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A Creative Outlet

When I was a kid, my parents encouraged me to try various musical pursuits. Their own experience led them to not subject their boys to piano lessons, although looking back, I think they regretted it a bit. Phil might even have had a lesson or two. I never did.

I started playing violin in 4th or 5th grade and played in the orchestra through high school, eventually reaching first chair of second (or maybe even first) violin -- at least whenever we had a concert. There was a girl who wanted to be first chair that I would let win when she challenged me and we weren't getting ready for a concert. But I would challenge her and win before the concerts. It sounds more nefarious than it actually was. We referred to each other as "sectional partners" because we were in the same section of the orchestra.

In middle-school, I got an acoustic guitar and, with my brother's help, taught myself to play. In high school, I got an electric guitar. It was a cheap stratocaster knockoff, but was actually a pretty good instrument. I played constantly -- often practicing three hours a day. My father found the incessant noise almost intolerable. My mom (Happy Mother's Day!) said she was just happy to know where I was and that I was doing what I wanted.

I mostly played by myself, but also played with friends and in a few groups. I performed a few times solo and with groups.

Some people tell me I was a pretty good guitar player. I never really felt like I was all that good at it. I had a pretty good ear and learned a few tricks, but I certainly never really felt like I mastered it. I played with a lot of different people and felt like I could be a pretty good backup player, but never much of a lead player. Still, it was a good creative outlet and was great therapy for getting out a lot of teenage anger.

When I got to college, I started to find I couldn't make time to practice. And, after I played a jam session with someone who was really, really good (I was later told he was one of Aretha Franklin's grand-children) I decided to quit playing guitar. I could see that no matter how much I practiced, I was never going to be all that. And I was having a hard time finding any time to practice (I was a double major in Biology and Spanish). It felt like it was a lot of time and effort that just wasn't going to lead anywhere.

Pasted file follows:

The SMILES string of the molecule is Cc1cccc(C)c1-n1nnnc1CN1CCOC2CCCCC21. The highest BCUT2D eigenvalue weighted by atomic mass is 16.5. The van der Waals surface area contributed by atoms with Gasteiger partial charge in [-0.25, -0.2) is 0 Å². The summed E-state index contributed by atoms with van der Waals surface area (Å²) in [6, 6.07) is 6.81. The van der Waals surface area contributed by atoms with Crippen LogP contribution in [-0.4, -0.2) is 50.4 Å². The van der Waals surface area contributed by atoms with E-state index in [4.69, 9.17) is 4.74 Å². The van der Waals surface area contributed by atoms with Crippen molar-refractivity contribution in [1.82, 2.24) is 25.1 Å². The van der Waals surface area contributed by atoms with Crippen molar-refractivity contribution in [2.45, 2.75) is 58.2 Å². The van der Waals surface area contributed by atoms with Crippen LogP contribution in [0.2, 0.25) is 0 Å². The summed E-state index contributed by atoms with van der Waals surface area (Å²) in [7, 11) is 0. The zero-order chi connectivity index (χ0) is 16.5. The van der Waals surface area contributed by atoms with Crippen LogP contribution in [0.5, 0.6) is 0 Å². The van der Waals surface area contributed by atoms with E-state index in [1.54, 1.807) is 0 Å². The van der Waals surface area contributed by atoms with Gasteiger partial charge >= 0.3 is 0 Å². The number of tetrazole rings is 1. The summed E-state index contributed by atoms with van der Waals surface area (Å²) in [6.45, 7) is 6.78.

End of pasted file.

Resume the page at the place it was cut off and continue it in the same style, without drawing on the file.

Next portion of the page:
I probably didn't touch a guitar for 20 years.

When my kids were little, I thought about picking up the guitar again. Daniel wanted a guitar and so we got him one. But he soon tired of it and I felt like I was trying to make him do something for what I wanted rather than what he wanted.

Recently, however, I've felt a need for a new creative outlet. I poked around a bit and saw an inexpensive stratocaster knockoff that only cost new about what I paid for the old used guitar I had back in the day. It had good ratings, so I went ahead and bought it.

When Daniel heard I had bought I guitar, he looked at me. "I have a guitar," he said. "Yes, you do," I replied.

Although it came a couple days ago, I've been so busy with graduation, I didn't have time to do more than put it in tune until today. But today, I played until my fingers were sore -- which didn't really take all that long. And I'll do the same for a while, until I build up some calluses. I don't know whether it will lead anywhere or not, but I'm old enough now that I don't really care.